The classic spiritual travelogue by one of Tibet's best-known explorers, The Way of the White Clouds is the remarkable narrative of a pilgrimage which could not be made today.
In 1948, Lama Anagarika Govinda made an unforgettable journey into Tibet before its invasion by the Chinese. His unique account is not only a spectacular and gloriously poetic story of exploration and discovery; it is also invaluable for its sensitivity and clearly presented interpretation of the Tibetan tradition.
Above all, this book is a vivid and beautifully written account of a personal spiritual journey, his meeting with his guru, Tomo Geshé Rimpoché, and his growing understanding of and commitment to the Vajrayana tradition of Buddhism.
©1966 Lama Gotami Govinda (P)2015 Ukemi Productions
I was moved to tears and inspired on so many occasions while listening to the beautiful poetic descriptions of an incredible cultute. Lama Govinda has given us a link through his experiences to world that I am so grateful once existed
"An absolute must read Precious Book"
This book is an account of a truly great and precious Lama, describing an amazing time and place which Tibet once was. A place where actual miracles were witnessed, where true sainthood was common, and where true Buddhas could be encountered in the form of teachers. This book has truly put to rest my doubts about reincarnation and has reaffirmed and strengthen my resolve on the path.
I highly recommend it!
"Inspirational with excellent narration."
I was saddened whenif heard the words "And so I will close this book ..." , because it meant it was over. The narration was so good. Right tempo, intonation, everything.
"Way too preachy"
I bought this book because somehow, whether because I like Sean Barrett's narrations (and it was excellent here, too), or because I like travel adventures (some more than others), or both, Audible recommended it to me. I was skeptical because I'm a rationalist, a skeptic, an atheist. Some people who reviewed this said it is like a travelogue. And, in spite of my lack of faith, I practice a religion for ethnic reasons, and am always interested in comparative religion. So I said, sure, why not? Several times, I was ready to return this book, and then I decided that maybe there is "a pony in there". Not much, actually. The writing is beautiful, and I can say that I learned something. I also learned more about Tibet because due to my skepticism, I read some articles in the course of listening to this book about serfdom and slavery in Tibet, about the wealth of the clergy (see the value of comparative religion? You find out how all of them have similar problems), and how not everything is as wonderful as the author tries to depict it. I learned about the perspective of the Chinese (a very interesting article on Atlantic). And more. And so, by listening to this book, I learned a lot that I didn't know before about Tibet, and about at least some types of Buddhism. But I found the author too much like anyone who is among the "recently converted", though he already was converted a while back. It's all so wonderful, and those who have not yet seen the light are missing out. He has a certain scorn towards "Western" belief or skepticism, Western science, Western materialism, as if I could be convinced to admire people who sit in a cell and meditate instead of being a Jonas Salk or Edward Jenner. No, I won't be convinced. Of course, I got the impression that as a Buddhist, maybe I shouldn't be so broken up if my child died of smallpox, because he would be reincarnated. So what is the great value of wiping out the disease? I found that attitude annoying. Perhaps he feels that attitude among Westerners towards Buddhists and Tibetens, I'm sure it exists. It is truly hard for a Westerner, even one who is not so materialistic, who does not work on Wall Street, is not a huge consumer of material goods, and who might even do some public service or contribute to bettering the world, to appreciate the value of so many people spending so much time meditating, praying, and living in monastaries. In the author's eyes, if one of these gurus or monks or whatever go out and teach other people "the truth", then they are doing something useful. I am more impressed with those Christian missionaries, who might also have been out to convince people of "the truth", but along the way offered medical care (oh, yes, he is a believer in faith healing, and other methods of medical care, so he thinks they are also providing medical care), teaching better agricultural methods (I don't think he's got a parallel for that), or setting up schools.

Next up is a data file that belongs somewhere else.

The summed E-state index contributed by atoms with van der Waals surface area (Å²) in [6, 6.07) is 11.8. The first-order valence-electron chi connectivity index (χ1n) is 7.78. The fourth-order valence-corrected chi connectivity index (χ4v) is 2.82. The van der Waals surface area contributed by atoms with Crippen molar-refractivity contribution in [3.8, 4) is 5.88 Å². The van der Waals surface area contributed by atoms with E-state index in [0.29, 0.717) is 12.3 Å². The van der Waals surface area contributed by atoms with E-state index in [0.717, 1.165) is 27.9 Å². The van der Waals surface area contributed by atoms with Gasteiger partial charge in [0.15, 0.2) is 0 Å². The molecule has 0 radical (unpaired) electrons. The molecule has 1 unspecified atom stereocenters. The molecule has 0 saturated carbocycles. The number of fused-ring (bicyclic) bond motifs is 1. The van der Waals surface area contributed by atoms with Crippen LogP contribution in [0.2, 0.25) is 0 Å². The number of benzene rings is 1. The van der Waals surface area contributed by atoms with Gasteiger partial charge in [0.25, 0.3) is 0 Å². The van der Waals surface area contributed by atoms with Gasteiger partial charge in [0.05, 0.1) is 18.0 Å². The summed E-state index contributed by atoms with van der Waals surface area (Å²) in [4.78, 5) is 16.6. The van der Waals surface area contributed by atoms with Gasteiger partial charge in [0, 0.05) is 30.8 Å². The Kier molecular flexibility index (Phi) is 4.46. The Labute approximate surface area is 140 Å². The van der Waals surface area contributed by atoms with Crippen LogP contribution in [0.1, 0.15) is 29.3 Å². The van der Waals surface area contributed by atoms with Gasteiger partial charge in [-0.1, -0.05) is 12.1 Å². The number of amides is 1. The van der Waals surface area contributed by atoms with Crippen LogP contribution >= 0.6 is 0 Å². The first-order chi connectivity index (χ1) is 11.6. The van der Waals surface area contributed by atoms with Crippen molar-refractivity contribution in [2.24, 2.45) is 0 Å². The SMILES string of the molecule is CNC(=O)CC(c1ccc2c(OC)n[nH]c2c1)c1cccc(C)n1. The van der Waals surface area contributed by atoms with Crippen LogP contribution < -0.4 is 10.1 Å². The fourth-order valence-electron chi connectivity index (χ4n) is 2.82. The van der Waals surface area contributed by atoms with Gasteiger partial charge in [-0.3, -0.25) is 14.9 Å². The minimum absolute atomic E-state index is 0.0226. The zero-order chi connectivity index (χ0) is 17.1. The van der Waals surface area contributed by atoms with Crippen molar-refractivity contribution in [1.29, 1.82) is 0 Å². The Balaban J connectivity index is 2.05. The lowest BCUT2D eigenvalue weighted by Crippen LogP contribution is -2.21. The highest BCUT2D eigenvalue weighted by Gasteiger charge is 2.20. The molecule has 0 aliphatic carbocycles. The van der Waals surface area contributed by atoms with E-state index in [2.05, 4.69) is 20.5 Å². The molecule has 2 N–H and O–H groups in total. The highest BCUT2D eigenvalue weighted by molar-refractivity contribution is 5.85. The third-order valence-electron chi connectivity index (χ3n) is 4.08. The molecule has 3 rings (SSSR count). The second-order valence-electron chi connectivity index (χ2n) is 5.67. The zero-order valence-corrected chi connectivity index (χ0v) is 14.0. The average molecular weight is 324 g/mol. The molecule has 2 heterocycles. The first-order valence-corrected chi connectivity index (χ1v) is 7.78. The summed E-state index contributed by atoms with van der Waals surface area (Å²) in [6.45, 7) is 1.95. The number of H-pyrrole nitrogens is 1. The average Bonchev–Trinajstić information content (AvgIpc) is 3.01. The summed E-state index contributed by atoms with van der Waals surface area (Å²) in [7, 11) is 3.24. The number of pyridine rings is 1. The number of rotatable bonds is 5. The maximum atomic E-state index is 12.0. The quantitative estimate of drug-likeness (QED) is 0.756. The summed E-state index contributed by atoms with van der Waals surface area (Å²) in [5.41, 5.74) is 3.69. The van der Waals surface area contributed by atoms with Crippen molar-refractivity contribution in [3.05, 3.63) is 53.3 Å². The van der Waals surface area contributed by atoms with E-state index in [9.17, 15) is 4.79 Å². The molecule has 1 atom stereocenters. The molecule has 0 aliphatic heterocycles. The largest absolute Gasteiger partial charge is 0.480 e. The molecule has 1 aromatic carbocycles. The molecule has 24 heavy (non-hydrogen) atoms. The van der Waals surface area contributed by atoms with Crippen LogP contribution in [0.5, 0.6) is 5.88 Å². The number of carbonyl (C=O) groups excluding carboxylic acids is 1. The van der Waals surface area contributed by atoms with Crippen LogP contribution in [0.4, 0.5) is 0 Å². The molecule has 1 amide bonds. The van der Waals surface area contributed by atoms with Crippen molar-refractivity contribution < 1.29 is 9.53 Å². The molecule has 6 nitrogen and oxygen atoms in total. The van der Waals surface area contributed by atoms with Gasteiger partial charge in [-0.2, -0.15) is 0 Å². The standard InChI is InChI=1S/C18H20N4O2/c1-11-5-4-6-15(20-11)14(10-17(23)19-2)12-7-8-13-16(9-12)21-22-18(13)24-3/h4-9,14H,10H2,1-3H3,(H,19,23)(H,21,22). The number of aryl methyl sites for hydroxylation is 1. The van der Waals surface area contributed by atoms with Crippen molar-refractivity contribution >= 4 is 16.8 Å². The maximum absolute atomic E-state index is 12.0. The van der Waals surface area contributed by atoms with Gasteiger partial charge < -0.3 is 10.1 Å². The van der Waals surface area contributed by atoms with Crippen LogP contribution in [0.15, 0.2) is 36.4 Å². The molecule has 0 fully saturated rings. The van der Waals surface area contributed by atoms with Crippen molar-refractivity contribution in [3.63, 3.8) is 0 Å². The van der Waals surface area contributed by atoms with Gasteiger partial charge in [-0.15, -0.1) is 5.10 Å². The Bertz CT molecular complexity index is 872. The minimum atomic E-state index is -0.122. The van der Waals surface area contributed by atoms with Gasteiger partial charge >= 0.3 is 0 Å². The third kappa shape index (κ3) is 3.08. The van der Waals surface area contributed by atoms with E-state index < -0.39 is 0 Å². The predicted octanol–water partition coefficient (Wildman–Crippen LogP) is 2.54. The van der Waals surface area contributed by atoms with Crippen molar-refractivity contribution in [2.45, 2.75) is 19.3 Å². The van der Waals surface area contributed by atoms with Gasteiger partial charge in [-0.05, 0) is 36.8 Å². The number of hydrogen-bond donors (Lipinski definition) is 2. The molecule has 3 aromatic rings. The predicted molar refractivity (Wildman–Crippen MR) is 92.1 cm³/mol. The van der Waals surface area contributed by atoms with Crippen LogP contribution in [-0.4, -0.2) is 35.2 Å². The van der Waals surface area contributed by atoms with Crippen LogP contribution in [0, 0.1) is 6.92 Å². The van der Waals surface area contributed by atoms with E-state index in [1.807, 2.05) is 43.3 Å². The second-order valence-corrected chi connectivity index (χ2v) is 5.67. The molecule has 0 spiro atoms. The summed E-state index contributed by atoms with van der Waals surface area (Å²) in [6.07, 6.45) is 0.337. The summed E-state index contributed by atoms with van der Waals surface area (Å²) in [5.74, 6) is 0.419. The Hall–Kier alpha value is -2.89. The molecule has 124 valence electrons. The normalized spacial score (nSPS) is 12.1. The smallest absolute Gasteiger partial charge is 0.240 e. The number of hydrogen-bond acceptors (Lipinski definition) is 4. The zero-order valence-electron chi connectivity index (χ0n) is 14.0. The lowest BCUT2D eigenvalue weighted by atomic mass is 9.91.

I read that one of the values of the book is to get a glimpse of what Tibet was like before everything was destroyed by the Chinese. Yes, the depiction of temples, frescoes, etc. was definitely interesting.6
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